For the full report by the student association of mathematics/physics/computer science at RWTH Aachen, please access this link.
Student associations from RWTH Aachen, ETH Zürich and Politecnico di Milano organized an IDEA League Physics Trip to Switzerland.
This trip had a beneficial impact on inter-university contacts as well as on exploring the diverse fields of physics.
Talks at Université de Genève and ETH Zürich
In Geneva as well as Zürich several interesting talks were held for the students. Some examples were the presentations on laser filamentation including atmospheric applications of statistical physics by Prof. Jérome Kasparian at Université de Genève, and the talks on particle physics research and high precision measurements done at CERN’s CMS experiment at ETH Zürich.
Visiting CERN and PSI
For many participants the visit to the European Centre for Nuclear Research (CERN) was noticeably the highlight of their trip, where they got to see both the Synchrocyclotron, which featured an impressive film on the beginnings of CERN, and the ATLAS detector control room. Subsequently, the group got the chance to check out the Microcosm exhibition on everything there is to know about the facility and its development.
At the Paul Scherrer Institute (PSI) in Vilingen the participants were shown around the premises. The students visited PSI’s particle colliders and were told about their research on proton beam therapy for cancer treatment. Additionally, researcher Anna Soter presented on the special experimental approach of particle physics at PSI in contrary to the theoretical work done at CERN. Lastly, Prof. Dr. Christof Niedermayer performed an experiment on superconducting materials.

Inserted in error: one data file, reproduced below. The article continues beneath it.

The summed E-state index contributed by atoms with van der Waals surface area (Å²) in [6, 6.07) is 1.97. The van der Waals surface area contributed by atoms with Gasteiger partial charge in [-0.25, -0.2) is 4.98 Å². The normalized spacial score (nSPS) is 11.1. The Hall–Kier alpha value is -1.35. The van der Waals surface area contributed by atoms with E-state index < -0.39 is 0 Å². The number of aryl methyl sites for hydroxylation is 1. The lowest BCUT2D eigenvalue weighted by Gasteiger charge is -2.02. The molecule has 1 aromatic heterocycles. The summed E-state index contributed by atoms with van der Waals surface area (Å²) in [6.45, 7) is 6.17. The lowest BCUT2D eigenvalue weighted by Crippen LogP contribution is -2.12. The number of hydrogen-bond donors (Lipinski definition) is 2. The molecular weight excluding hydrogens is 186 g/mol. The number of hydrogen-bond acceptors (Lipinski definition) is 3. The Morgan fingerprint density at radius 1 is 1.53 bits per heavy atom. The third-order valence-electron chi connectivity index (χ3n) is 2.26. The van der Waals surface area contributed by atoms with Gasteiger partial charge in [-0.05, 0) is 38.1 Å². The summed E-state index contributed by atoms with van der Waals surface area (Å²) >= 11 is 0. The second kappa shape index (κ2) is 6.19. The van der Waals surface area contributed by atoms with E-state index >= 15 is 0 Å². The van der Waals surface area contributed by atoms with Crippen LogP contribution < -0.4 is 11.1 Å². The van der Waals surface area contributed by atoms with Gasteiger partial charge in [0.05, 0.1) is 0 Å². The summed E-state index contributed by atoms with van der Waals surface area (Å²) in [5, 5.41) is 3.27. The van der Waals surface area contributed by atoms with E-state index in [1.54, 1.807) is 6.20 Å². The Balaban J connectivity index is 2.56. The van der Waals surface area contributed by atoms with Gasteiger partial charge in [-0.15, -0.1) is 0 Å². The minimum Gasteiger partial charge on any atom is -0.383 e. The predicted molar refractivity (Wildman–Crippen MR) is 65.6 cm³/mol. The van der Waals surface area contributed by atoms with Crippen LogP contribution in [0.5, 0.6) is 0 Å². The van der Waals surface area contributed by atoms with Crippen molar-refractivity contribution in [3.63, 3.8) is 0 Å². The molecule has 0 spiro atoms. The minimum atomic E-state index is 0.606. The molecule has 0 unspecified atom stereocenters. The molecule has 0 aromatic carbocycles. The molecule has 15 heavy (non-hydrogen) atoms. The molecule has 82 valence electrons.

A True Team Spirit
The participants quickly grew close, due to their time together during the trip and naturally the shared interest in physics. The students enjoyed joint board game nights in the hostel, sleeping together in a large civilian bunker in Zurich and dining together, including having a barbecue with ETH’s student association for mathematics and physics, certainly enhanced this process.
Due to the diversity of the programme all participants gained their share of new and interesting knowledge. The whole team involved was content with the success of the collaboration, not only having learned lots from the process, but also because of the positive impact the project has had.